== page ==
jordan in Schaff's Bible Dictionary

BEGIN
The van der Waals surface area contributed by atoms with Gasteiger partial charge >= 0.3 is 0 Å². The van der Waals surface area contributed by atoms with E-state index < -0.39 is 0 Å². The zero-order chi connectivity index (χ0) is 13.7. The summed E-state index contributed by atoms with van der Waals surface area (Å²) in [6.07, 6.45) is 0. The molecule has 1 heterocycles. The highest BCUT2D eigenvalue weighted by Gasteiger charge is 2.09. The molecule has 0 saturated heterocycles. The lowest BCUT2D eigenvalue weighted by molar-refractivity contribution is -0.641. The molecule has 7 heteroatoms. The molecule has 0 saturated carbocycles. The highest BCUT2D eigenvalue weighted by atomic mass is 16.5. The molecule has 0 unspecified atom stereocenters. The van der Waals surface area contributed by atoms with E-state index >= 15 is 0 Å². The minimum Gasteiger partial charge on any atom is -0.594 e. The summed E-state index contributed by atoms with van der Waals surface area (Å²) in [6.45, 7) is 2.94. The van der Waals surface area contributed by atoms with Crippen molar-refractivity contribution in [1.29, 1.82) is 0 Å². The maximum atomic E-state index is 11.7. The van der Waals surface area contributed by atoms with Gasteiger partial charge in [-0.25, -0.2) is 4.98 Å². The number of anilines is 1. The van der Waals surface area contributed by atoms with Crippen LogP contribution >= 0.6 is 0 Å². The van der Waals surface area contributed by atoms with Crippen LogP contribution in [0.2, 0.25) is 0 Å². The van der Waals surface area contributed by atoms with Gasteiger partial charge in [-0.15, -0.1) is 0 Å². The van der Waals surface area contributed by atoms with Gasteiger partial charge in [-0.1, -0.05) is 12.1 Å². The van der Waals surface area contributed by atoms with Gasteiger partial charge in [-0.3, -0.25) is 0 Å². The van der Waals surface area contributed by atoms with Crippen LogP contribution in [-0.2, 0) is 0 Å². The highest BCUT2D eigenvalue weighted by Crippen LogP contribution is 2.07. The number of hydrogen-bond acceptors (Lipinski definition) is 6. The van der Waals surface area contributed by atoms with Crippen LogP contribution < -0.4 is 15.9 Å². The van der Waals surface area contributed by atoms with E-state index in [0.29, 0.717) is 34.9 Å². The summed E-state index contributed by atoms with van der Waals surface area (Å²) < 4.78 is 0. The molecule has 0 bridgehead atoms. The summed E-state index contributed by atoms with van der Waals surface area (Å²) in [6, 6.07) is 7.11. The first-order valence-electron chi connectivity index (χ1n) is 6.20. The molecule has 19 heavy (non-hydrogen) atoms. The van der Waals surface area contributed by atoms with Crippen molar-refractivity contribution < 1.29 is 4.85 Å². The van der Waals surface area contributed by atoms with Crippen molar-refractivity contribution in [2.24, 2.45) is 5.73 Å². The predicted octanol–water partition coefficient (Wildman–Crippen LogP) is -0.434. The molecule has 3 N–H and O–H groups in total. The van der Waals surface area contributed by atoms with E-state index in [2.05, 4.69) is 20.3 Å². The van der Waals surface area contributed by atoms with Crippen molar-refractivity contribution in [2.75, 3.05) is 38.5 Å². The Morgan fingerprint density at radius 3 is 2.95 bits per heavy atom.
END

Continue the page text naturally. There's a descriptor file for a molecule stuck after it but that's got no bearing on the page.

JOR'DAN (the descender), the great river of Palestine, as the Nile is of Egypt. Name. -- "Jordan" (the Hebrew Yarden) signifies, from its derivation, "the descender." It is always joined with the article in the 0.T., with two exceptions, Ps 42:6; Job 40:23. The Arabs call it esh-Sheriah, or "the watering-place." A tradition as old as St. Jerome, a.d. 400, says that the Jordan derived its name from two rivers, the Jor, rising at Banias, and the Dan, rising at Tell el-Kadi. But this tradition seems to be erroneous; for according to Gen 13:10, the river was known to Abraham as the Jordan long before the children of Dan gave their name to Leshem, Josh 19:47, or Laish. Jud 18:29. Sources. -- The Jordan rises among the mountains of Anti-Lebanon, and has four sources: (1). The Hambany, which issues from the large fountain 'Ain Furar, near Hasbeya, at an altitude of 1700 feet above the sea. This pool, which the natives say is 1000 feet deep, Macgregor found to have a depth of 11 feet. (2) The Banias, which rises near the ruins of Banias (Caesarea-Philippi), at the base of Mount Hermon, 1140 feet above the sea-level. (3) The Seddan, rising in a large fountain on the west side of the Tell el-Kadi ("hill of the judge," the site of the city of Dan). In the midst of a thicket of oleander bushes is a large pool, 50 or 60 yards wide, with the water bubbling out of the ground in a full-grown stream. This, which Josephus calls the Little Jordan, is the most copious source. (4) The Esh-Shar, a minor tributary, only one or two yards broad. Besides the [image -4, 32, 285, 460, 19382] above four sources, there are numerous small streams from the springs of Lebanon, which find their way into the swamp above Lake Huleh, and contribute to swell the Jordan. Course of the Stream. -- At a point about 4 miles below Tell el-Kadi the Hanbany unites with the other two principal sources. At this point the Jordan is 45 feet wide, and flows in a channel from 12 to 30 feet below the level of the plain. After emerging from a broad morass the waters expand into Lake el-Huleh, 4 1/4 miles long, 2 3/4 miles wide, having descended 1434 feet. See Merom, The Waters of. Issuing from the lake in a sluggish current, the descent soon makes it a rapid torrent, which in a course of 9 miles descends 897 feet to the Sea of Galilee, 682 1/2 feet below the Mediterranean. See Galilee, Sea of. The popular notion that the waters of the river do not seem to mingle with those of the lake, "but pass through in a united stream, is a "fable." From the Sea of Tiberias to the Dead Sea there is one deep depression, the hills from the east and west nearly meeting in many places. This depression is filled up to a certain level with an alluvial deposit, forming a vast plain called the Jordan Valley, or Ghor (the hollow). This is the " upper plain." It varies in width from 1 to 12 miles. The river has cut out for itself a plain lower than the preceding by some 50 to 100 feet, and from a quarter of a mile to a mile wide. This is the "lower plain," through which the river, some 60 yards wide, winds its way. During the spring floods this lower plain is inundated. Although the distance in a straight line between Tiberias and the Dead Sea is only 66 miles, the actual distance the stream flows, on account of its many windings, is 200 miles, and the fall 667 feet. Twenty-seven threatening rapids were counted by Lieut. Lynch, besides many others of minor importance. The whole distance from the sources of the river to its mouth is not more than 136 miles in a straight line. The whole descent is 2999 feet to the Dead Sea, which, according to the latest determination of the British Survey, is 1292 feet below the sea-level, although Lynch had reported it at 1317 feet. See Salt Sea. The width of the stream varies from 45 to 180 feet, and its depth from 3 to 12 feet. Tributaries. -- Between the Sea of Galilee and the Dead Sea two considerable rivers enter the Jordan from the east. (1) Wady Mandhur (the Jarmuk or Yarmuk of the Rabbins, and the Hieromax of Pliny). This stream formerly divided Bashan and Gilead. (2) Wady Zerka, the Jabbok, which enters the Jordan 20 miles north of Jericho and was formerly the northern boundary of Amnion. Between the above two Dr. Selah Merrill found "no less than eleven living streams, more than half of which can be called large ones." Between the Jabbok and the Wady Nimrin there are no streams and the region is barren, but below the Wady Nimrin several living streams were noted. Hot springs of considerable size have been found in as many as ten different localities in the Jordan Valley. The temperature of those at El-Hama, near the Yarmuk, is from 100 to 115 degrees. Bridges and Fords. -- There are the remains of several bridges crossing the river, which date back to Roman times. One of these, a few hundred yards above Damieh (the "Adam" of Josh 3:16), marks the crossing-place of the great road from central Palestine to the East. Dr. Merrill says there is reason to believe that this bridge existed in Christ's time, and it is on the road by which the Saviour went from Galilee to Jerusalem. Below Lake Hileh is a bridge called "Bridge of Jacob's Daughter," probably built in the fifteenth century. There are four principal fords over the river: the lower one, opposite Jericho, near the famous bathing-place of the pilgrims; another, eastward of Sakut; and two others, nearer the Sea of Galilee. At low water there are many other points at which the river might be easily forded, and the British Survey discovered evidences of various fords. During the floods the Arabs are frequently obliged to swim their horses across the river. Climate and Vegetation. -- The great depression of the Jordan Valley gives to it a semi-tropical character. "In its natural products it stands unique, a tropical oasis sunk in the temperate zone." Under the intense heat vegetation advances with wonderful rapidity, Source of the Jordan. (After plans by Major Wilson, R.E.) The figures denote the heights in feet above the sea-level. but is as quickly scorched wherever the water-supply is not abundant. In the marshes of Huleh are acres of papyrus, the reeds sometimes reaching 16 feet in height. This reed is now wholly extinct in Egypt, according to Tristram (Natural History, p. 11), and to find it again one must travel either to India or to Abyssinia. Farther south along the river's course are the jujube (a tropical tree), date-palm, oleander, tamarisk, "zukkum," or false balm of Gilead, osher, henna, etc. Even in the depth of winter the thermometer ranges from 60 to 80 degrees. Scripture History. -- The first mention Course of the Jordan from Sea of Galilee to Dead Sea. (After plans by Major Wilson, R.E.) of the Jordan is in " Gen 13:10, where Lot beheld the plain of the Jordan as the garden of the Lord; "Jacob crossed and recrossed it, Gen 32:10; the Israelites passed over it in entering the Promised Land, Josh 3, Josh 4; Ps 114:3. The phenomenon of the river overflowing its banks at the time of harvest is still witnessed. The snows from Lebanon melt in the spring-time and swell the current of the Jordan at the time of the harvest, which, in the hot climate of the Jordan Valley, comes in April. Prof. Porter of Belfast, at a visit in the middle of April, found it impossible to cross the river at the usual ford near Jericho, and was compelled to go a day's journey up the banks to Damieh. Among those who crossed over the Jordan were Gideon, "faint yet pursuing" after Zebah and Zalmunna, Jud 8:4-5; the Ammonites, invading Judah, Jud 10:9; Abner, in flight, 2 Sam 2:29; David, in flight, 2 Sam 17:22, and returning to his capital, 2 Sam 19:15-18 (mention is here made of a ferryboat, probably only a raft, the only time in Scripture); David, to war with the Syrians; Absalom, in pursuit of his father, 2 Sam 17:24; Elijah and Elisha, parting the waters with the mantle. 2 Kgs 2:6-14. As two and a half tribes of Israel dwelt east of the river, the amount of crossing and recrossing must have been considerable, and the best fords were well known. Comp. Josh 2:7; Jud 3:28; Num 7:24; Jud 12:5-6. The river was known to Job, Job 40:23, and Jeremiah speaks of "the swelling of Jordan." Jer 12:6; Jer 49:19; Jer 60:44. Noteworthy miracles, in addition to those already mentioned, were the curing of Naaman, 2 Kgs 6:14, and the making the iron to swim. 2 Kgs 6:6. The Jordan is mentioned about 180 times in the O.T. In the N.T. it is mentioned 16 times. The chief events noted in connection with it in the N.T. are John's baptism of the multitudes. Matt 3:6, and especially his baptism of Jesus. Mark 1:9. In commemoration of this latter event it is the custom for Christian pilgrims in great numbers to bathe in the Jordan not far from Jericho at Easter. The cities mentioned in Scripture in connection with the Jordan are few. The chief ones near it were Jericho and Gilgal, Succoth and Bethshan. Traces of several towns have been noted on the east side, in the valley between the Sea of Galilee and the Dead Sea. The Jordan has been several times navigated in a boat in modern times -- by Costigan, 1835; by Molyneaux, 1847; by Lieut. Lynch, 1848; by J. Macgregor (Rob Roy), 1869. "The sight of the Jordan," says Schaff, " is rather disappointing. It bears no comparison in majesty and beauty to the great rivers of Europe and America. Naaman thought the clear rivers of his native Damascus far superior, yet the Abana and Pharpar could not wash away his leprosy. Its chief importance is historic. In this respect the Jordan surpasses the Hudson and the Mississippi, the Rhine and the Danube, and even the Nile. It marks the termination of the wanderings of the children of Israel from the banks of the Nile, and the beginning of their history as an independent nation in their own home. It blends the memories of the old and new Covenants as the culmination of John's testimony and the inauguration of Christ's kingdom." -- Through Bible Lands, p. 299. "Surely," says Macgregor, "the Jordan is by far the most wonderful stream on the face of the earth, and the memories of its history will not be forgotten in heaven." -- Rob Roy on the Jordan, p. 406. It is a sacred stream alike to Jew, Ishmaelite, Christian, and Mohammedan, and in this surpasses in interest any other river in the world.